Tuesday, September 22, 2015

Holiness is Achievable – 3 Day Quote Challenge

It seems that my good friend and blogging guru, Virginia Lieto, has thrown down the gauntlet.  I have been named in a three-day quote challenge.  From Virginia (who was in turned named by Melanie Juneau):

The rules of this challenge:

  1. Post one quotation a day for three days (they can be from other sources or one of your own).
  2. Nominate 3 other bloggers to participate per post.
  3. Thank the blogger who nominated you.

So, to cover all the bases, thanks first to Virginia for her kindness to include in the spirit of friendly competition and the great apostolic work of Catholic blogging.  This is, folks, the era of the New Catholic Renaissance. If you're reading this, were redirected here, and when you follow a link to another Catholic blogger, then, y'all, you are participating in the New Catholic Renaissance. It has many voices, themes, designs, and goals--but they all contribute to uplifting of Christ's Church.  And Virginia contributes remarkably to this.  (And, hey, Bishop Robert Barron has announced as much, on NPR no less, so there you go--the New Catholic Renaissance.)

And my three companions in Catholic blogging quote-dom are:  

*Michael Seagriff, my fellow upstater
*Nathan Barontini, one of my go-to +Google Catholic apologists

First day's quote....from a confessor who recommended this and I found it, while of course quite familiar, remarkably refreshing:  The Magnificat:

The Prayer Of Mary 
My soul proclaims the greatness of the Lord,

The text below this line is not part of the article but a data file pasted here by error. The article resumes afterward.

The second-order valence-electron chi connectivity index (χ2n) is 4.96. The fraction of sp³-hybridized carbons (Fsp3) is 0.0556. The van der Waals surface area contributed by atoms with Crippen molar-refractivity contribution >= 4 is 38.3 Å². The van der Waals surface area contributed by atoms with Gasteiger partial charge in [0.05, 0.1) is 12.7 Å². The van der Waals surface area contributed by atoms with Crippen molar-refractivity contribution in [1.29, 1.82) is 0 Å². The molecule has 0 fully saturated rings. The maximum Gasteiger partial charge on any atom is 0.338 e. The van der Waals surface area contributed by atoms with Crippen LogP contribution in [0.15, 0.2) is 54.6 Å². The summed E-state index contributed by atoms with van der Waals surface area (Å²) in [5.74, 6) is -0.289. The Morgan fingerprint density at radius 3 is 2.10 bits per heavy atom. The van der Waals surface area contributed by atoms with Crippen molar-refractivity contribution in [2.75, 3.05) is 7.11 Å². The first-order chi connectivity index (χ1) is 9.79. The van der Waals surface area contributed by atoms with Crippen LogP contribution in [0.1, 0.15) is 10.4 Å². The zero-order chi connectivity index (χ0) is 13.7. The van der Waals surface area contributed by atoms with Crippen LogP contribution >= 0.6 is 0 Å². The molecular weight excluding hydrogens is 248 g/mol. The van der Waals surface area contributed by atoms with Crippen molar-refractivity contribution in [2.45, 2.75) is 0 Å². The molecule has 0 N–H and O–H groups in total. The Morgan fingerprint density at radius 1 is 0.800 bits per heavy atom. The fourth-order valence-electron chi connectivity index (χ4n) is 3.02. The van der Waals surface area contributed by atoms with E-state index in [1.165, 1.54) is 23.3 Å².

my spirit rejoices in God my Savior
for he has looked with favor on his lowly servant.
From this day all generations will call me blessed:
the Almighty has done great things for me,
and holy is his Name.

He has mercy on those who fear him
in every generation.
He has shown the strength of his arm,
he has scattered the proud in their conceit.

He has cast down the mighty from their thrones,
and has lifted up the lowly.
He has filled the hungry with good things,
and the rich he has sent away empty.

He has come to the help of his servant Israel
for he remembered his promise of mercy,
the promise he made to our fathers,
to Abraham and his children forever.

(Lk 1:46-55)

Magnificat anima mea Dominum;
Et exultavit spiritus meus in Deo salutari meo,
Quia respexit humilitatem ancillae suae; ecce enim ex hoc beatam me dicent omnes generationes.
Quia fecit mihi magna qui potens est, et sanctum nomen ejus, Et misericordia ejus a progenie in progenies timentibus eum.
Fecit potentiam brachio suo;
Dispersit superbos mente cordis sui.
Deposuit potentes de sede, et exaltavit humiles.
Esurientes implevit bonis, et divites dimisit inanes.
Sucepit Israel, puerum suum, recordatus misericordiae suae, Sicut locutus est ad patres nostros, Abraham et semeni ejus in saecula.


So much good there--to contemplate and remember.  God's ways are not always our own. We do well to remember the power and mystery--and the love!--of God.

And then there's this:


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